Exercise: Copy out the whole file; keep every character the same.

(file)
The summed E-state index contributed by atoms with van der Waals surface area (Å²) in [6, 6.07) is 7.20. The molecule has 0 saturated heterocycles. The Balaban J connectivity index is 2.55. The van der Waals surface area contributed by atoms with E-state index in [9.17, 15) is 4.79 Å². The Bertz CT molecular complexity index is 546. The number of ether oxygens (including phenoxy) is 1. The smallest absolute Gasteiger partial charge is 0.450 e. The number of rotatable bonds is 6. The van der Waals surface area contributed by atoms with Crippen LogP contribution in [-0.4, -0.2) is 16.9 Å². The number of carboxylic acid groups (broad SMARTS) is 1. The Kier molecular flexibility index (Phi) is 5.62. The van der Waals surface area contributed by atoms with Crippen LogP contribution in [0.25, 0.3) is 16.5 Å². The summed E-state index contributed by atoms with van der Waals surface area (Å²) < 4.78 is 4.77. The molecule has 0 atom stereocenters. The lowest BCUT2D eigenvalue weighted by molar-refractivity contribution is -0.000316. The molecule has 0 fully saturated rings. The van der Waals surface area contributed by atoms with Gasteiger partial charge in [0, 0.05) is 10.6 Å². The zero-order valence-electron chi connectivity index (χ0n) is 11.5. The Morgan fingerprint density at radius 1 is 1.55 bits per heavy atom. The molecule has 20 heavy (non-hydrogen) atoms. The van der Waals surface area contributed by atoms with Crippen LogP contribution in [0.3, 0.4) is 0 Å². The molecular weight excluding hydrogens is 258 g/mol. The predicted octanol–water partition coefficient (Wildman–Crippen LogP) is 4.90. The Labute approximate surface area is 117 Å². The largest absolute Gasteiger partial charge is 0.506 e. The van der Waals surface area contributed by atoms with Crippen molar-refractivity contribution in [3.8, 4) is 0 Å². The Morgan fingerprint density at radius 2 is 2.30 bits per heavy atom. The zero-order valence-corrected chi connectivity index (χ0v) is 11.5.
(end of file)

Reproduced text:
The summed E-state index contributed by atoms with van der Waals surface area (Å²) in [6, 6.07) is 7.20. The molecule has 0 saturated heterocycles. The Balaban J connectivity index is 2.55. The van der Waals surface area contributed by atoms with E-state index in [9.17, 15) is 4.79 Å². The Bertz CT molecular complexity index is 546. The number of ether oxygens (including phenoxy) is 1. The smallest absolute Gasteiger partial charge is 0.450 e. The number of rotatable bonds is 6. The van der Waals surface area contributed by atoms with Crippen LogP contribution in [-0.4, -0.2) is 16.9 Å². The number of carboxylic acid groups (broad SMARTS) is 1. The Kier molecular flexibility index (Phi) is 5.62. The van der Waals surface area contributed by atoms with Crippen LogP contribution in [0.25, 0.3) is 16.5 Å². The summed E-state index contributed by atoms with van der Waals surface area (Å²) < 4.78 is 4.77. The molecule has 0 atom stereocenters. The lowest BCUT2D eigenvalue weighted by molar-refractivity contribution is -0.000316. The molecule has 0 fully saturated rings. The van der Waals surface area contributed by atoms with Gasteiger partial charge in [0, 0.05) is 10.6 Å². The zero-order valence-electron chi connectivity index (χ0n) is 11.5. The Morgan fingerprint density at radius 1 is 1.55 bits per heavy atom. The molecule has 20 heavy (non-hydrogen) atoms. The van der Waals surface area contributed by atoms with Crippen LogP contribution in [0.3, 0.4) is 0 Å². The molecular weight excluding hydrogens is 258 g/mol. The predicted octanol–water partition coefficient (Wildman–Crippen LogP) is 4.90. The Labute approximate surface area is 117 Å². The largest absolute Gasteiger partial charge is 0.506 e. The van der Waals surface area contributed by atoms with Crippen molar-refractivity contribution in [3.8, 4) is 0 Å². The Morgan fingerprint density at radius 2 is 2.30 bits per heavy atom. The zero-order valence-corrected chi connectivity index (χ0v) is 11.5.